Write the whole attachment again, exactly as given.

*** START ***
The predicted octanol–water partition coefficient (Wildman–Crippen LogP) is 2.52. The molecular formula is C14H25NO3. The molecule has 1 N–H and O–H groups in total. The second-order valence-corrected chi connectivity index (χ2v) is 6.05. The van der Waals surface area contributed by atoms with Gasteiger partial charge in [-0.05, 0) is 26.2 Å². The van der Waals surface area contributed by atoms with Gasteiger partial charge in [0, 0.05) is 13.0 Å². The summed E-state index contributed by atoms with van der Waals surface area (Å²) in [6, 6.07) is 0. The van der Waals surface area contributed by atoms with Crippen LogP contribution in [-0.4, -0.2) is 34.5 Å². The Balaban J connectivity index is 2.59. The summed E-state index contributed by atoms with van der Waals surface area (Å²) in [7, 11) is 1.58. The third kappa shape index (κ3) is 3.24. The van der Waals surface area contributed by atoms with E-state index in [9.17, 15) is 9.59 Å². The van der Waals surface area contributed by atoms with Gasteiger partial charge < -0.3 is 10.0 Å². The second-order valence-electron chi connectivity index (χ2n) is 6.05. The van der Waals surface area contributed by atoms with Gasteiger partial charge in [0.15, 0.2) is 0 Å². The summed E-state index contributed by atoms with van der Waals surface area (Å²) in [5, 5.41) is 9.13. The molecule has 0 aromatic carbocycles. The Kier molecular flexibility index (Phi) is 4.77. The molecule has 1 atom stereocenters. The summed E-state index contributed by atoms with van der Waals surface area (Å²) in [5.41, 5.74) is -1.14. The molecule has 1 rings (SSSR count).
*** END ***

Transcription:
The predicted octanol–water partition coefficient (Wildman–Crippen LogP) is 2.52. The molecular formula is C14H25NO3. The molecule has 1 N–H and O–H groups in total. The second-order valence-corrected chi connectivity index (χ2v) is 6.05. The van der Waals surface area contributed by atoms with Gasteiger partial charge in [-0.05, 0) is 26.2 Å². The van der Waals surface area contributed by atoms with Gasteiger partial charge in [0, 0.05) is 13.0 Å². The summed E-state index contributed by atoms with van der Waals surface area (Å²) in [6, 6.07) is 0. The van der Waals surface area contributed by atoms with Crippen LogP contribution in [-0.4, -0.2) is 34.5 Å². The Balaban J connectivity index is 2.59. The summed E-state index contributed by atoms with van der Waals surface area (Å²) in [7, 11) is 1.58. The third kappa shape index (κ3) is 3.24. The van der Waals surface area contributed by atoms with E-state index in [9.17, 15) is 9.59 Å². The van der Waals surface area contributed by atoms with Gasteiger partial charge < -0.3 is 10.0 Å². The second-order valence-electron chi connectivity index (χ2n) is 6.05. The van der Waals surface area contributed by atoms with Gasteiger partial charge in [0.15, 0.2) is 0 Å². The summed E-state index contributed by atoms with van der Waals surface area (Å²) in [5, 5.41) is 9.13. The molecule has 0 aromatic carbocycles. The Kier molecular flexibility index (Phi) is 4.77. The molecule has 1 atom stereocenters. The summed E-state index contributed by atoms with van der Waals surface area (Å²) in [5.41, 5.74) is -1.14. The molecule has 1 rings (SSSR count).